Archive for dyslexia

The case for labeling

This young man with dyslexia wrote an excellent blog post about why labeling your child with dyslexia is not a bad thing! It can be very liberating and empowering. Kids know when something is “wrong” with them, but if they don’t have a label they will think the worst. This usually means they will label themselves as “stupid”. Don’t let that happen to your bright dyslexic child!

Dyslexic Advantage Community

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Does your child’s spelling list make sense?

The spelling list your child brings home every week can tell you a lot about how they are teaching reading and spelling at his/her school. If the words are following a similar pattern, such as “bat, cat, can, lap” (short-a words) or “nation, vacation, conviction, election” (all “tion” words), then spelling is being taught as a skill that follows predictable patterns and can be learned through word-study.

However, if your child’s spelling list looks more like “autumn, apple, because, doll” and is just random words or a list of sight words that do not follow any particular pattern, then you should be concerned. Your child is being taught that spelling is random and all words must be memorized. This is not an efficient way to learn how to read and spell!

As a side-note: yes, around 10% of English words do not follow the pattern, and these must be learned by rote. But those 10% of words still all have predictable parts and only one or two letters which must be memorized! This should be pointed out to children, and studied using multisensory techniques.

Learning By Design has published this great list of Ten Things Parents Can do to Improve Spelling. I encourage you to take a look!

Free Dyslexia Screening!

I am pleased to be able to offer a free dyslexia screening to any child in Kindergarten or 1st Grade. This screener was developed by dyslexia researchers in Mississippi. It takes around 15-25 minutes to administer and will give you a range of results for different skills such as rapid naming, reading nonsense words, and spelling, which are possible indicators of dyslexia. It will also provide a score from “Low-Risk” to “High-Risk” for your child. You will get a report and can use these results to determine whether you need further testing from a psychologist or the school.

Please contact me at 505-920-5218 or santafereadingtutor at to schedule a time for your screening.

If your child is older than 1st Grade, I offer a low-cost assessment which will give you similar information; contact me for details.

confusing short e and short i sounds

Many of my students confuse the short e and short i sounds in words. This can be due to accent or vowel confusion, but it often comes out in both reading and spelling, and causes a lot of confusion. One way that we work on this is by using a speech-therapy technique known as “minimal pairs”. In this activity, the student is presented with a list of words that only differ in the vowel sound, such as “bed/bid” (they can be real or non-sense words). I provide a sheet of paper with the words printed out (usually on pastel paper, to reduce any glare for reading), and read one word from each pair at random. I have the student circle which one they heard, and we compare to see how many they got correct. Then, we switch, and they are the reader, while I see if I can get their words correct. This helps them to both be aware of how the vowel sounds and how it is produced. Many of my students improve greatly with this simple exercise!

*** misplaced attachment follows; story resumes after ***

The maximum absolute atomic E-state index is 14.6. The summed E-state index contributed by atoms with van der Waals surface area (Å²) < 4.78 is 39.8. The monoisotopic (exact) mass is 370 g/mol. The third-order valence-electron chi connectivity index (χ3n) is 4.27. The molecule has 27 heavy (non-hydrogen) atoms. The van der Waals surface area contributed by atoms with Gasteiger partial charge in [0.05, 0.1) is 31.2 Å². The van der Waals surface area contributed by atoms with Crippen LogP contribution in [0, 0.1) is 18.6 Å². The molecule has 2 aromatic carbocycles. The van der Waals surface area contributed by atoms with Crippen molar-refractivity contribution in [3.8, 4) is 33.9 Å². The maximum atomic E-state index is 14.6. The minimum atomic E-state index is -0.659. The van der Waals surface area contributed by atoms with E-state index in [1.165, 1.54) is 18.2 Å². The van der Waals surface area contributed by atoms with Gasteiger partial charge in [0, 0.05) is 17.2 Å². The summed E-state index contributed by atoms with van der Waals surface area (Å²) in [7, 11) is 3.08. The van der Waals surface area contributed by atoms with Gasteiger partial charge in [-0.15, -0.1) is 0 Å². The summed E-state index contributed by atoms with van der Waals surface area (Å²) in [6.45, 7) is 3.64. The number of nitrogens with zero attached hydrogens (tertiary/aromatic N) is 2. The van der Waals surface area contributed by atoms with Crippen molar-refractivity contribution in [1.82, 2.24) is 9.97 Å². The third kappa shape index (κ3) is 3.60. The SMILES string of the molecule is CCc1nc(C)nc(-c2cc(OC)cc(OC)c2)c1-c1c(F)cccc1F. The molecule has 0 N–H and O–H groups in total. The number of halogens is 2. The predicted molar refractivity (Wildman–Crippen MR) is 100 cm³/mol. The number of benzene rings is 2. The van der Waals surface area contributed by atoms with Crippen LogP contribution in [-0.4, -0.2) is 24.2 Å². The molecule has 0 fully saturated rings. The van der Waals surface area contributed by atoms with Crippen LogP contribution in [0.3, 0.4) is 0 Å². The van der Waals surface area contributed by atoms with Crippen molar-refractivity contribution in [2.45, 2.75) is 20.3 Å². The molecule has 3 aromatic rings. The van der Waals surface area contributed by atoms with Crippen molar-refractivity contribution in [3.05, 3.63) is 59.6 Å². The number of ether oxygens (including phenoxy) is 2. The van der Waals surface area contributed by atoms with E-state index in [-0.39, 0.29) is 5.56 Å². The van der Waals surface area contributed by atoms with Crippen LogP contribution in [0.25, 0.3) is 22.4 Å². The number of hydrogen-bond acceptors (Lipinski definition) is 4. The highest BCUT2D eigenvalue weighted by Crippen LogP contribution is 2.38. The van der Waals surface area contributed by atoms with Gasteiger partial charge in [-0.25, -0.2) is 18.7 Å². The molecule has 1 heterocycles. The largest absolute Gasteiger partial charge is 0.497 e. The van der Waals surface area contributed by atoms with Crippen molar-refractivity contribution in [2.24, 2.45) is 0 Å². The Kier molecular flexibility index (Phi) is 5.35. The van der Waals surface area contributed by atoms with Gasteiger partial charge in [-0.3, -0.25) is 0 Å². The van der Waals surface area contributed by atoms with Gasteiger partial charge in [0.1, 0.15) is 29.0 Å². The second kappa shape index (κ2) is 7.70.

Here is a free list of e/i words to use with your own students: short-e and short-i minimal pairs.

How to tell if a student is reading by sight or phonics

Kids who have been taught whole language methods often read quite well when given high-frequency words, yet struggle with words that have the exact same patterns but are not on the Dolch or Fry lists. Why? Because they have been taught to memorize, not generalize.

Here is a quick, simple test to see if your student is reading based on memorization, or is actually decoding the words:

Have them read both the first and 2nd sentence. The first sentence has only Primer sight words (ie, high frequency words). The 2nd has words that have similar phonics patterns but are not sight words. If they read the first sentence quickly but the 2nd slowly and make errors then they are using their memory, not phonics knowledge, to read. If they read both sentences equally well, they are doing well with sounding out the words and using their phonics patterns.

E. G. Johnson’s 2-Sentence Reading Test (thanks to Don Potter for sharing this on the SpellTalk listserv)

1. Mother will not like me to play games in my big red hat.

2. Mike fed some nuts and figs to his tame rat.

Online Multisensory Grammar Instruction

Does your grammar need a brush-up? Are you dyslexic or an English language learner? Does your child have dysgraphia? Is he or she struggling to learn the parts of speech?

If so, you need online multisensory grammar lessons! Here is a screen-shot of the board I use for the Basic program: Multisensory Grammar Board. I offer a free consultation and demonstration, so please contact me at santafereadingtutor at for more details!